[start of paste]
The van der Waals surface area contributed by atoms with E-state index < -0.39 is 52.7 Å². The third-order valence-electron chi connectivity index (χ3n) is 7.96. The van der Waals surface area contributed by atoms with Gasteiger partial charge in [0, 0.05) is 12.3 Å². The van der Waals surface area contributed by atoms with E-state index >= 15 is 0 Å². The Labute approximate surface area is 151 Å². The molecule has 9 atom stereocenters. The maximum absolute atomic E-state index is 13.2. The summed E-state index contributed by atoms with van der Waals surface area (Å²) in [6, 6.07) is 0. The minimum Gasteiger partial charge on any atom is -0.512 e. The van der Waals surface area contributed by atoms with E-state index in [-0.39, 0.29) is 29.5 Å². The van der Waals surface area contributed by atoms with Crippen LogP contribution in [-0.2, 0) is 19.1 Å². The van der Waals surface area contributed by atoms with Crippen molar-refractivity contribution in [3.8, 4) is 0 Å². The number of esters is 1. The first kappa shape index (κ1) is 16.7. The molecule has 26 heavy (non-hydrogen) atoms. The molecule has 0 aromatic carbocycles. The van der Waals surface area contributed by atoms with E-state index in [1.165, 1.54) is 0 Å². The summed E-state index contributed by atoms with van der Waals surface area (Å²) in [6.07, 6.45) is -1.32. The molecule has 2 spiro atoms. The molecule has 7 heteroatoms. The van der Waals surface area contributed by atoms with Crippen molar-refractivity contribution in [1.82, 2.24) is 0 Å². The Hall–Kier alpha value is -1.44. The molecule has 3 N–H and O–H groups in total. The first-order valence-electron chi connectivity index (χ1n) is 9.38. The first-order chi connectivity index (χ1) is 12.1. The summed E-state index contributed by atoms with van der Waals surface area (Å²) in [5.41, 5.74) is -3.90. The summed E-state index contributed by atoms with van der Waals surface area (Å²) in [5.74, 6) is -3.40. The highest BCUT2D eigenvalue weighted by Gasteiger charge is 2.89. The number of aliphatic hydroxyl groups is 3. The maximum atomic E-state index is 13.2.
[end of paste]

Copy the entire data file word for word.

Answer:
The van der Waals surface area contributed by atoms with E-state index < -0.39 is 52.7 Å². The third-order valence-electron chi connectivity index (χ3n) is 7.96. The van der Waals surface area contributed by atoms with Gasteiger partial charge in [0, 0.05) is 12.3 Å². The van der Waals surface area contributed by atoms with E-state index >= 15 is 0 Å². The Labute approximate surface area is 151 Å². The molecule has 9 atom stereocenters. The maximum absolute atomic E-state index is 13.2. The summed E-state index contributed by atoms with van der Waals surface area (Å²) in [6, 6.07) is 0. The minimum Gasteiger partial charge on any atom is -0.512 e. The van der Waals surface area contributed by atoms with E-state index in [-0.39, 0.29) is 29.5 Å². The van der Waals surface area contributed by atoms with Crippen LogP contribution in [-0.2, 0) is 19.1 Å². The van der Waals surface area contributed by atoms with Crippen molar-refractivity contribution in [3.8, 4) is 0 Å². The number of esters is 1. The first kappa shape index (κ1) is 16.7. The molecule has 26 heavy (non-hydrogen) atoms. The molecule has 0 aromatic carbocycles. The van der Waals surface area contributed by atoms with E-state index in [1.165, 1.54) is 0 Å². The summed E-state index contributed by atoms with van der Waals surface area (Å²) in [6.07, 6.45) is -1.32. The molecule has 2 spiro atoms. The molecule has 7 heteroatoms. The van der Waals surface area contributed by atoms with Crippen molar-refractivity contribution in [1.82, 2.24) is 0 Å². The Hall–Kier alpha value is -1.44. The molecule has 3 N–H and O–H groups in total. The first-order valence-electron chi connectivity index (χ1n) is 9.38. The first-order chi connectivity index (χ1) is 12.1. The summed E-state index contributed by atoms with van der Waals surface area (Å²) in [5.41, 5.74) is -3.90. The summed E-state index contributed by atoms with van der Waals surface area (Å²) in [5.74, 6) is -3.40. The highest BCUT2D eigenvalue weighted by Gasteiger charge is 2.89. The number of aliphatic hydroxyl groups is 3. The maximum atomic E-state index is 13.2.